It is important to remember: with using the phone we took the voice from the face and with texting we took the words from the voice, so we are removing more and more of the cues that our minds need to co-regulate. Click To Tweet
Synchronicity is decreasing
We also have removed the principle of synchronicity, or things occurring at the same time, when we engage in texting. For example, when a text is sent, how long before we get nervous and our bodies react as we wait for a response? If the response is delayed for a period of time, how long a period before your body gets a distress response? Specifically, if we text a loved one, husband or wife, how long a delay can you tolerate? Delay tolerance is not even a question when two people are in the same room but it is a question for the texting world.
Many children experience distress responses with a delayed response because without having the benefit of being engaged in person-connection all they can go by is response time as a measure of importance. Physiologically we are not wired to engage and to delay. We need a response right away. When it is delayed we can jump to conclusions about why there was a delay. Then we get a response and then what do we do with that response? Without face or voice or synchronicity we react. Possibly we misunderstand the few words. Or without a response, we use capital letters in the text now, because we’re now pounding on a door and no one’s home. Ignored, we react. But an ignored child usually jumps to the conclusion it is their fault.
Reciprocity needed for co-regulation is reduced
The give and take that comes with co-regulation is removed. In face to face discussions we cannot avoid some reciprocity, yet on the phone, there is less and texting requires none. I often tell couples or families ‘you don’t want to work anything out over a phone’. As for texting – it is even worse: please don’t fight over text.
What vulnerabilities are we creating when our forms of communication force us to turn off most of the ways humans have communicated for millions of years? Texting an emoji cannot substitute for seeing and feeling a smile growing on someone’s face. Words are not even needed for much co-regulation. Hugging or holding a hand can lessen the pain of grief – something a text could never do.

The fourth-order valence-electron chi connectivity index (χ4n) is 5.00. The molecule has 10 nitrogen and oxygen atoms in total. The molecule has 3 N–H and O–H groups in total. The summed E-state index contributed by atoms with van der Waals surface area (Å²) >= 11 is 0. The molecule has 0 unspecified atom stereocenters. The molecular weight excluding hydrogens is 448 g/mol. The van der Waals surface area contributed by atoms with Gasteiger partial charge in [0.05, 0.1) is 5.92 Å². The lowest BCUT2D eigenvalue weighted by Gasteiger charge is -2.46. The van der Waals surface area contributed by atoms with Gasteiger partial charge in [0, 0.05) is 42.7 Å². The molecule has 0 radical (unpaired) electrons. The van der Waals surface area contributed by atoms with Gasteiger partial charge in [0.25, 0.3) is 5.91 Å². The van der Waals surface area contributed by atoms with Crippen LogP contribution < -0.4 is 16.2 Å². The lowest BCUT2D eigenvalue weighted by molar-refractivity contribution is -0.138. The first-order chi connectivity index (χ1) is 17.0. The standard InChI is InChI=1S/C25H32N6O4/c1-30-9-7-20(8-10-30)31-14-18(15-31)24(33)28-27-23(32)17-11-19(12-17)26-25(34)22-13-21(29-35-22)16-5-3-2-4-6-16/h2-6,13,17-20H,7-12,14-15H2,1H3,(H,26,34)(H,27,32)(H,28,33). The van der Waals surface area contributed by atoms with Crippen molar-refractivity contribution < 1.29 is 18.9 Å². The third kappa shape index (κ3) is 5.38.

Does this growing turn-off force us, in turn, to turn off our bodily feelings and even our needs to co-regulate? Perhaps this form of regulation is lessening because interactions that are not in person are too unreliable and the meaning’s too dangerous for us.
In our quest for more and bigger, we have lost the important interactions that happen in a small space. Today, kids are isolated within their own bathroom, bedroom, and playroom. Co-regulation for independence, which is part of healthy development, is being taken away.
Remember the famous book “Bowling Alone”? What was described there as a huge change in society which is even larger now.As our society moves from socialization to isolation a huge change is affecting all our domains: body, mind, emotions and spirit. Click To Tweet
This is all happening in real time and we have choices to make in each of our lives.
Consciousness in the universe: A review of the ‘Orch OR’ theory Stuart Hameroff Roger Penrose Physics of Life Reviews Volume 11, Issue 1, March 2014, Pages 39-78
Handbook of Self-Regulation of Learning and Performance
Dale H. Schunk, Barry Zimmerman Routledge, May 15, 2011
Distinguishing Emotional Co-Regulation From Co-Dysregulation: An Investigation of Emotional Dynamics and Body-Weight in Romantic Couples Rebecca G. Reed, Kobus Barnard, and Emily A. Butler